Introduction & Overview of Twelfth Night by William Shakespeare

This Study Guide consists of approximately 152 pages of chapter summaries, quotes, character analysis, themes, and more - everything you need to sharpen your knowledge of Twelfth Night.
This section contains 395 words
(approx. 1 page at 400 words per page)
Buy the Twelfth Night Study Guide

Twelfth Night Summary & Study Guide Description

Twelfth Night Summary & Study Guide includes comprehensive information and analysis to help you understand the book. This study guide contains the following sections:

This detailed literature summary also contains Sources For Further Study on Twelfth Night by William Shakespeare.

Twelfth Night was written possibly as early as 1599, but is usually dated 1601. The earliest performance recorded is dated February 2, 1602 at the Middle Temple. Witness John Manningham observed that the play was "much like the Commedy of Errores, or Menechimi in Plautus, but most like and neere to that in Italian called Inganni." Shakespeare was most likely informed by at least three Italian plays titled GI'Inganni, ("The Frauds") which also utilize theme of mistaken identity. One of these Italian plays, written by Cuzio Gonzaga in 1592, even includes a character name "Cesare" or Cesario. However, the plot of Twelfth Night seems to be derived mainly from the story "Apolonius and Silla" by Barnaby Riche, in his Riche, His Farewell to the Military Profession, (1581), which in turn was based on another Italian comedy GI'Ingannati ("The Deceived"), first acted in 1531. Matteo Bandello's 1554 Novelle, translated into French by Francois de Belleforest in his 1579 Histoires tragiques, is another version of this story. Twelfth Night also shares similarities with other plays within the Shakespeare canon: The Comedy of Errors also includes identical twins, and The Two Gentlemen of Verona includes the theme of a girl dressed as a page, who must woo another woman for the man she loves.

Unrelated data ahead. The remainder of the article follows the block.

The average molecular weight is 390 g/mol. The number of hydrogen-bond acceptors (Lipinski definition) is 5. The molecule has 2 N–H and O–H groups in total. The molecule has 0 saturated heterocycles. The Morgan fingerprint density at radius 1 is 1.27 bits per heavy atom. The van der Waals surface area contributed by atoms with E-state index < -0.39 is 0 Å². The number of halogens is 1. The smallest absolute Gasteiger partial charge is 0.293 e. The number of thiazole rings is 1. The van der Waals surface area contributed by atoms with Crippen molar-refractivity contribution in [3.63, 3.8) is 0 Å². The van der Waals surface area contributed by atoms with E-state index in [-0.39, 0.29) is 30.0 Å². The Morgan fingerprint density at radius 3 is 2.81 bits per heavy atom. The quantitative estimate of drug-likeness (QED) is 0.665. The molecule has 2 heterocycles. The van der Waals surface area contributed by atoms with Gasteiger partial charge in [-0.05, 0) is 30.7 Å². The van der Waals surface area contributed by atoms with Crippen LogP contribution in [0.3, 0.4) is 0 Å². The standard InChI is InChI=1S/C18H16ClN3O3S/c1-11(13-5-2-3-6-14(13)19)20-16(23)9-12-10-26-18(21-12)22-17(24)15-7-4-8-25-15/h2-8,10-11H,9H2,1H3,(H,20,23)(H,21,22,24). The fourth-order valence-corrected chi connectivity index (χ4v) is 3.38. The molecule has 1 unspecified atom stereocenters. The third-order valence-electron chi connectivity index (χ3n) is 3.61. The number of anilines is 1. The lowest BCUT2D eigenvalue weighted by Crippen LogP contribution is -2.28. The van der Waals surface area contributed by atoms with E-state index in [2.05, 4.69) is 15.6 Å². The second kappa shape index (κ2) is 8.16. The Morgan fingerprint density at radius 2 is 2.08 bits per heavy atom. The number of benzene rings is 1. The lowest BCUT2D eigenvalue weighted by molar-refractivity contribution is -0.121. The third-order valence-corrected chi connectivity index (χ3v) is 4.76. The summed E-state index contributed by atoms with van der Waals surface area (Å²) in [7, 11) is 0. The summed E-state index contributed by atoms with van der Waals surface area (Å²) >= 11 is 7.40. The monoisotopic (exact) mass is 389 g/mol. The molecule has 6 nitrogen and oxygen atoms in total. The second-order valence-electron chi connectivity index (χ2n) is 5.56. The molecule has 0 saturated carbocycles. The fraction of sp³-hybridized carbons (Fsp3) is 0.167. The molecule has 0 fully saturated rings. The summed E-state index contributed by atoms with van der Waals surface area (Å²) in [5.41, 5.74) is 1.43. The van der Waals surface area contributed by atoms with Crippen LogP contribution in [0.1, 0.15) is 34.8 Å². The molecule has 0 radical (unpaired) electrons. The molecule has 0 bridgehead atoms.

Written most likely after his other comedies Much Ado About Nothing and As You Like It, and before the great tragedies Hamlet, Macbeth, and King Lear, many critics agree that Shakespeare reached his comic peak with this play, praising him for his nearly perfect construction and comedic form in Twelfth Night. Nineteenth-century critic William Hazlitt wrote that "this is Justly considered as one of the most delightful of Shakespeare's comedies," and twentieth century director and critic Harley Granville-Barker called Twelfth Night "the last play of Shakespeare's golden age."

Twelfth Night explores a variety of themes and issues. The major theme of celebration and festivity was prevalent in all of the sources from which Shakespeare drew. Critics have explored the impact of this theme on the play's events as well as the limitations of celebration. The conflict between appearance and reality is brought to the fore by die elements of role-playing and disguise. Additionally, the use of language to deceive as well as the failure of characters to communicate effectively or truthfully are also issues studied and debated among critics and students of the play.

Read more from the Study Guide

This section contains 395 words
(approx. 1 page at 400 words per page)
Buy the Twelfth Night Study Guide
Copyrights
Shakespeare for Students
Twelfth Night from Shakespeare for Students. ©2005-2006 Thomson Gale, a part of the Thomson Corporation. All rights reserved.